In a solemn religious ceremony, Charles III was crowned as the King of the United Kingdom on Saturday at Westminster Abbey.
King Charles III placed his hand on the Bible during the Coronation ceremony and solemnly swore to rule the people of the United Kingdom with “justice and mercy” and to foster a society where people of all faiths and beliefs can live in freedom. Later, he kissed the Bible.
The king and his wife, Camilla, the queen consort, made the 2.2-kilometer trip from Buckingham Palace to Westminster Abbey at a stately pace in the Diamond Jubilee State Coach, which was commissioned for Queen Elizabeth II in 2012. It was decorated with a gilded crown.
The main west door of the abbey was used by the king to enter. He walked slowly through the church behind his wife, Camilla, wearing a long, dark red robe. A congregation of about 2,200 people welcomed him, including world royalty, heads of state and government, and local heroes.
India at the UK coronation
India was represented at the historic event by Vice-President Jagdeep Dhankhar and his wife, Dr. Sudesh Dhankhar, who sat next to other Commonwealth Heads of State.
British Prime Minister Rishi Sunak and his wife Akshata Murty attend the event.
As the first British Prime Minister of Indian descent to deliver a reading at the Coronation ceremony, Rishi Sunak made history.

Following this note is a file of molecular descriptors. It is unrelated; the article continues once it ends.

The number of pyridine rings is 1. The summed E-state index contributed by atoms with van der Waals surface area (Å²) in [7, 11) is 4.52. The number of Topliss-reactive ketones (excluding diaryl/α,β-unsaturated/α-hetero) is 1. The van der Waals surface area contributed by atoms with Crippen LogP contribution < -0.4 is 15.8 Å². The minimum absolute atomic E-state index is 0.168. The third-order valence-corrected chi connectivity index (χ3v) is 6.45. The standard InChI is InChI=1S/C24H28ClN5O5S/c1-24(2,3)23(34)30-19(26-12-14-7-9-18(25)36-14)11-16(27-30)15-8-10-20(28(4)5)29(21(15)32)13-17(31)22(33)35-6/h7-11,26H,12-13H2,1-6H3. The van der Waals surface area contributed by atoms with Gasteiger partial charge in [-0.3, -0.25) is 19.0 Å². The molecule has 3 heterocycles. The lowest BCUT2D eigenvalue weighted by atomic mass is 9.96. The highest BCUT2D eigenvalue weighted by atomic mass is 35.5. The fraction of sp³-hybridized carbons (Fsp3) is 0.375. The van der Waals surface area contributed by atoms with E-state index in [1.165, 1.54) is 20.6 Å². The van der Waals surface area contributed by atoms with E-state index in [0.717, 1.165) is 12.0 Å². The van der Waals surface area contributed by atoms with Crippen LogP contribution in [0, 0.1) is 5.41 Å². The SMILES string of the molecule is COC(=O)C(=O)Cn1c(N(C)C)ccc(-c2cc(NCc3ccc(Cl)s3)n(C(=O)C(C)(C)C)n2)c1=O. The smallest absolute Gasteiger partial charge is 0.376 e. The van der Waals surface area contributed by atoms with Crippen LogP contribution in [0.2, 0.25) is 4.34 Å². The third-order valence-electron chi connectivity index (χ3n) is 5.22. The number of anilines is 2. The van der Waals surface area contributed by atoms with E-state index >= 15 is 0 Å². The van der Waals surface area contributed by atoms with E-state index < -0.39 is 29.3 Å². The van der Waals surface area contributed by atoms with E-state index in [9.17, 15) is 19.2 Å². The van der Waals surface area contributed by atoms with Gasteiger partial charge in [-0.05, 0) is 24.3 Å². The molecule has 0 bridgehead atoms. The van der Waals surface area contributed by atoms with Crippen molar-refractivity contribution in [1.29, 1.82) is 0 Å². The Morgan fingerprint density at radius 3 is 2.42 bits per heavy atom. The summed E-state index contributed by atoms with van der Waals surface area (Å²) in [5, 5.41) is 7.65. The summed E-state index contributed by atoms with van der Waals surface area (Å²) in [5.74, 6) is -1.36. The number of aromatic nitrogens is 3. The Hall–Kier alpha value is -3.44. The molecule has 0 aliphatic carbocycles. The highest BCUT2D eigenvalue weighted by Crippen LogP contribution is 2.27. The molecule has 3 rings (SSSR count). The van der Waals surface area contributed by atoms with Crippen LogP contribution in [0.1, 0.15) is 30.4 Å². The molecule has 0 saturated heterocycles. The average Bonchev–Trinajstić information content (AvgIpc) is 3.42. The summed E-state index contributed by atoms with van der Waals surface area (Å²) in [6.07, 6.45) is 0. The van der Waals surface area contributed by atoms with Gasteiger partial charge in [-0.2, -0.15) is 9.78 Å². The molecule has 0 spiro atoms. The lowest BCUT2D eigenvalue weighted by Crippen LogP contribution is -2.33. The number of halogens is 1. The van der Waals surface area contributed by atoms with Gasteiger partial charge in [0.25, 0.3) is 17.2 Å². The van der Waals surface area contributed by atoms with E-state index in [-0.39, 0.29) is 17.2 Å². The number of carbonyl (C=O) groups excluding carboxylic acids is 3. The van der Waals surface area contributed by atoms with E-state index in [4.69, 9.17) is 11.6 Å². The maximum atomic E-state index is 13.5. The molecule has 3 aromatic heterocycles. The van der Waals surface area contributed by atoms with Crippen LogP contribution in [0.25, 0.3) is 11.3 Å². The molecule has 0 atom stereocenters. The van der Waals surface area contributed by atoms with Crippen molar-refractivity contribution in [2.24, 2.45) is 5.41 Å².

As the country’s first Hindu head of government, the 42-year-old read from the Epistle to the Colossians from the New Testament reflecting the theme of service to others, in keeping with the recent tradition of UK Prime Ministers giving readings at State occasions.
He and wife Akshata Murty, the daughter of Infosys co-founder Narayana Murthy, led the procession of flag-bearers as the UK’s Union Jack flag was carried into the Abbey by a high-ranking Royal Air Force (RAF) cadet.
Sunak stressed the Coronation – the first in 70 years since Queen Elizabeth II was crowned in June 1953 – is not just a spectacle but a proud expression of history, culture, and traditions.
Westminster Abbey’s royal history
Westminster Abbey has been the site of every British Coronation since that of William The Conqueror in 1066 and King Charles III and his wife, Queen Camilla, followed in the footsteps of this grand tradition in a service themed “Called to Serve”.
The Service was conducted by the Archbishop of Canterbury, the Most Reverend and Right Honourable Justin Welby, with faith leaders and representatives of the Hindu, Sikh, Muslim, Buddhist and Jewish communities processing through the Abbey ahead of the service.
The medieval tradition began with the Archbishop of Canterbury presenting Charles III to the congregation as the “undoubted king.” The two-hour-long ceremony at the Abbey will conclude with the chiming of Abbey bells and the newly crowned King and Queen making their way to another waiting horse-drawn historic Gold State Coach. Last seen during the Pageant of the Platinum Jubilee of Queen Elizabeth II in June 2022 and used at every Coronation since that of William IV in 1831.